Wednesday, May 3, 2017

Tristes erant apostoli

This is a few days late, but this week's liturgical switcheroos have not finished yet... 

The apostles were sad, indeed, at Christ's Passion, and while I know that the saints are perfectly happy when they receive the beatific vision, nevertheless there must be a tinge of sadness at moments when the church on earth has done something terribly bizarre. That bizarre moment in question is how the first week of May has been handled since the 1950s in the Roman liturgy.

St James and St Jude, Blutenburg Castle
from Wikimedia, Mummelgrummel
Prior to 1955, 1 May in the West was the feast of the Holy Apostles, Philip and James, and the 3rd was Crouchmas, the Invention of the Holy Cross, commemorating the discovery of the Holy Cross by St. Helena at the site of the Holy Sepulcher in Jerusalem. After 1955, however, the feast of the Apostles was translated to 13 May, with the new feast of St. Joseph the Worker on 1 May, which led to the cancellation of the beautiful though relatively recent feast of "the Solemnity of St. Joseph, Spouse of the Blessed Virgin Mary and Patron of the Universal Church." This year, that falls in the first week of May, on 3 May, as that date is the Wednesday in the Second Week of Easter. Remember that in the traditional scheme, the octave is the octave, while the first week is the first week following the First Sunday after Easter (Low Sunday, Divine Mercy Sunday, etc.).

The Invention of the Holy Cross was removed entirely; presumably, the change follows the Byzantine practice of having only one feast in September, though that feast commemorates the recovery of the Cross from the Sassanian army in the seventh century.

Here I essentially summarize the position of Fr. Hunwicke, which he posits in part by way of reference to what one can read in the Stowe Missal.  The calendar, which I take to mean its arrangement and the feasts themselves, is not directly of divine origin but nevertheless it must be respected as something handed down from the fathers, to be changed only after great discernment, for the maximum benefit of the faithful, and in a way where it is still recognizably the same, at a minimum, and better still where the previous practice is somehow grafted onto the new. If one can write something in here or there in pencil or gum in a few pages of a new feast, then it's acceptable. The missal is still usable for many generations, and it can be truly said to have been handed down continuously. (Gregory DiPippo of New Liturgical Movement will remind me that "blogging is a visual medium," for I had missals which could demonstrate this point, and I never took pictures.)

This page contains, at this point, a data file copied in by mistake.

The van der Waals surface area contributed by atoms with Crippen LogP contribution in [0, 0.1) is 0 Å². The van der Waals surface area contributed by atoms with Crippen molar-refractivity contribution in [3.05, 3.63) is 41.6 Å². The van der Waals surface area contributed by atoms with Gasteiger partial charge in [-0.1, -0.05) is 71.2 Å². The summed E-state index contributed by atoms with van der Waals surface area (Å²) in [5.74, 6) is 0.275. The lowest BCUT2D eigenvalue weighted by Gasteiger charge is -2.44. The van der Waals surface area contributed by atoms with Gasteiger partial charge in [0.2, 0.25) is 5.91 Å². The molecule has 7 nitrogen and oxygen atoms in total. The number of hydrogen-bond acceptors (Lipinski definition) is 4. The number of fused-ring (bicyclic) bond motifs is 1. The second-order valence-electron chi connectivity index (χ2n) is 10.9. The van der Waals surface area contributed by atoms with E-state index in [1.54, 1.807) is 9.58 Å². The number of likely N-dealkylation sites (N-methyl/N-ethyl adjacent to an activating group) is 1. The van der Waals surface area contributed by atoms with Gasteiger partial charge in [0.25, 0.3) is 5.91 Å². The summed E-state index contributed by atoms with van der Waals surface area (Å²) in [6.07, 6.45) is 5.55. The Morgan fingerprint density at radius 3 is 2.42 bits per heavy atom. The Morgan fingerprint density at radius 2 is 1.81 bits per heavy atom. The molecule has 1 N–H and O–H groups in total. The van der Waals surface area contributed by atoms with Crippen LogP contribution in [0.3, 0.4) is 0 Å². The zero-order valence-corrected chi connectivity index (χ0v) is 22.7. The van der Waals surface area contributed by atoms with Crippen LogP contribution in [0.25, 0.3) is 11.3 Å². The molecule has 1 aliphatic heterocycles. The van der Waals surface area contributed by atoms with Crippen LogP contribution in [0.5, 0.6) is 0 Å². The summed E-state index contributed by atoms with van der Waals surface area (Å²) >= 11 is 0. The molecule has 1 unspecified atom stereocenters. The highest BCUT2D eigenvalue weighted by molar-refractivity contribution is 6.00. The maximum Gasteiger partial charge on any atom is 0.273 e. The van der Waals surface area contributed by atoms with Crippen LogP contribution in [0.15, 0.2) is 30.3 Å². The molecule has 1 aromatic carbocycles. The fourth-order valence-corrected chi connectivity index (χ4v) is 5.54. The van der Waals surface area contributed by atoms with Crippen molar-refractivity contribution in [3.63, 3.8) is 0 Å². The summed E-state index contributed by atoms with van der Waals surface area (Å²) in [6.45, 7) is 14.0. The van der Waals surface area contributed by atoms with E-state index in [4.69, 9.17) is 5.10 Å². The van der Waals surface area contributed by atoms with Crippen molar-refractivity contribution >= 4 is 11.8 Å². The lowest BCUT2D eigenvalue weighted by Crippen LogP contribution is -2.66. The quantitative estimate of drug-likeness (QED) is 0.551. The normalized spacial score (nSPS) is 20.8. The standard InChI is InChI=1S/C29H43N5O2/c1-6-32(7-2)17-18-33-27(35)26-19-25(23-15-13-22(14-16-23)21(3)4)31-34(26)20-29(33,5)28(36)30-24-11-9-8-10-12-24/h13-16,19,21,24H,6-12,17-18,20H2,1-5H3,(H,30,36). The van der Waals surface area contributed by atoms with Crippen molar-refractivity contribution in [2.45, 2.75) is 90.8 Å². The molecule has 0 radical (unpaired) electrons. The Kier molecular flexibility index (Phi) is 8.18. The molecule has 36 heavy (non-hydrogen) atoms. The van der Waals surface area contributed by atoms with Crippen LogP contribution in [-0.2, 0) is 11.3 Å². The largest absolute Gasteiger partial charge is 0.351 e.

When a feast is placed on a ferial day throughout most of the year, the ferial liturgy is simply lost, at least for that day. Due to the accidents of the reforms of the Breviarium Romanum by St. Pius X, however, it is relatively easy to insert a minor feast on a ferial day. For most feasts since 1911, the psalter is still of the day, though the hymns at the major hours of the Breviarium Romanum which are proper to the day of the week are replaced on that day by the hymn from the common, that is, the set of texts for each particular kind of saint. The Mass is not lost in a typical year, since it is just the repeated Sunday Mass, except in Lent; thus in Lent the ferial liturgy ought to take priority. At the little hours, the hymn never changes, and the chapter, responsory, and verse are proper to the time of the year, so those parts will always be prayed on Sundays and ferial days of the season.